- HVAC service manager, $71,176 average salary
Where HVAC Technicians Are in High Demand
HVAC technicians are in demand across the nation, but even more so in Florida, California, Texas, New York and Illinois. According to hvacclasses.org, these states employ the greatest number of HVAC workers and are dealing with major construction growth. Here’s why:
- Florida: Hurricanes, education and healthcare facilities.
- California: Wildfires, transportation, energy and utility upgrades.
- Texas: Hurricanes, energy, utility and other infrastructure projects.
- New York: Residential and infrastructure updates.
- Illinois: Companies flocking to the Chicago area.
Where HVAC Technicians Will Be in High Demand in the Future
Projections Central, who makes long-term occupational projections, forecasts these states to have the biggest demand for technicians by 2028:
- Utah, 31.1%
- Colorado, 29.7%
- Nevada, 27.9%
- Arizona, 21.4%
- Iowa, Oregon and Montana, 18.5%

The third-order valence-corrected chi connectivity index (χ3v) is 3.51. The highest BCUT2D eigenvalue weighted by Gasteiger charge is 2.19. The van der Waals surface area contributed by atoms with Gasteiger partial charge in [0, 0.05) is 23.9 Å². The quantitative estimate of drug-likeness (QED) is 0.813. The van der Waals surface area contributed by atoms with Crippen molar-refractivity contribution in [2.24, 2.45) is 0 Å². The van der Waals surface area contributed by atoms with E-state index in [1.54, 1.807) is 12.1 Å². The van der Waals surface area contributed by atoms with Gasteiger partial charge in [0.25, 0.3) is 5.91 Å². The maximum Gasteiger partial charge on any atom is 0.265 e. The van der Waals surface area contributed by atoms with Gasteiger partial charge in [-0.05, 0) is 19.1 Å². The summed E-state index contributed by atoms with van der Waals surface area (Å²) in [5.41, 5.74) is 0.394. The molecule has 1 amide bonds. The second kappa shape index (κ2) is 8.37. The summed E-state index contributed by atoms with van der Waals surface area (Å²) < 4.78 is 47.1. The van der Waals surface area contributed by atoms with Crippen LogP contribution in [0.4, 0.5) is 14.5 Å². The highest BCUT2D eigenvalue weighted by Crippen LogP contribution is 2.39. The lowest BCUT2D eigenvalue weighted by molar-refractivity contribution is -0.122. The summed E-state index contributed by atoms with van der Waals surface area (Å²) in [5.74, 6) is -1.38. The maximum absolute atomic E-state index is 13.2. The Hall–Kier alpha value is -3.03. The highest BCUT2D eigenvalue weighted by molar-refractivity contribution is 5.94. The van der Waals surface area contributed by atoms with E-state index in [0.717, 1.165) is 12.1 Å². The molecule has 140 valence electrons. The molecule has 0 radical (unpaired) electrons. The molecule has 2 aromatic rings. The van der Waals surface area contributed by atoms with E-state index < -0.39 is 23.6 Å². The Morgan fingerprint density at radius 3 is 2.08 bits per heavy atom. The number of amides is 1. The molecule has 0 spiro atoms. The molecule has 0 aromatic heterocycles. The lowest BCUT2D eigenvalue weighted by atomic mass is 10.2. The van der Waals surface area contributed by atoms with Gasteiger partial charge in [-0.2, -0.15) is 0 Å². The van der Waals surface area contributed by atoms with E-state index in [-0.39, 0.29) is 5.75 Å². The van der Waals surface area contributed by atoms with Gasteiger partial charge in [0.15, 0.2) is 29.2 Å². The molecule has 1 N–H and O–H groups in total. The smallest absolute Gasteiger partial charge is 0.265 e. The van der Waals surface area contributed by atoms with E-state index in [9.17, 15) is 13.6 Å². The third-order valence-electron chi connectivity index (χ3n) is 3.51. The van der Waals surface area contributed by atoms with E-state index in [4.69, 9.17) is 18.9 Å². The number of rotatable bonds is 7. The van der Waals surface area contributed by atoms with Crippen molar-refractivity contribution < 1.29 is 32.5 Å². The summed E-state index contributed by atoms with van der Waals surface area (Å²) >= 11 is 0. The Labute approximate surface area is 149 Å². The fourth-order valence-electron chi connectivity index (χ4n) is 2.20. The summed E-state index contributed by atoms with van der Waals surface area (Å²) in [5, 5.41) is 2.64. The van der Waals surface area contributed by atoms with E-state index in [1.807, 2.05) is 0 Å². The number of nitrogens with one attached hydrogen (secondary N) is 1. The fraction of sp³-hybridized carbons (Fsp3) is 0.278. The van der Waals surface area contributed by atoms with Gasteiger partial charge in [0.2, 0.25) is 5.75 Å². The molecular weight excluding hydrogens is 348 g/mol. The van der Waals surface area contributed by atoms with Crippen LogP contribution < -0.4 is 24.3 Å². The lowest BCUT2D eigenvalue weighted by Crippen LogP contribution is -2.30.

- Arkansas, 16.3%
- Florida, 16.2%
- South Carolina, 16%
- Texas, 15.9%
- Idaho, 15.7%
- Washington, 15.6%
- North Carolina, 15.5%
- Tennessee, 15.2%
- Wyoming, 14.3%
- Nebraska, 13.9%
- Indiana, 13.8%
- North Dakota, 13.8%
Here’s where the highest number of new openings during that time frame are anticipated to be:
- Florida, 5,420
- Texas, 5,530
- California, 4,100
- North Carolina, 2,510
- New York, 2,290
- Colorado, 2,000
- Ohio, 1,550
- Pennsylvania, 1,510
- Virginia, 1,500
- Tennessee, 1,360
- Washington, 1,290
- Georgia, 1,270
- New Jersey, 1,170
- Utah, 1,170
- South Carolina, 1,1060
- Indiana, 940
- Maryland, 820
- Missouri and Arizona, 810
- Michigan, 780
Weather and economic development is forecasted to feed increases in these states, according to hvacclasses.org.
Engineer Your HVAC Career with Air-Right Energy Design, Inc.
HVAC technicians are needed across the country and in Manassas. To find out more about our openings, view our careers page or contact us at 703-260-1148 today!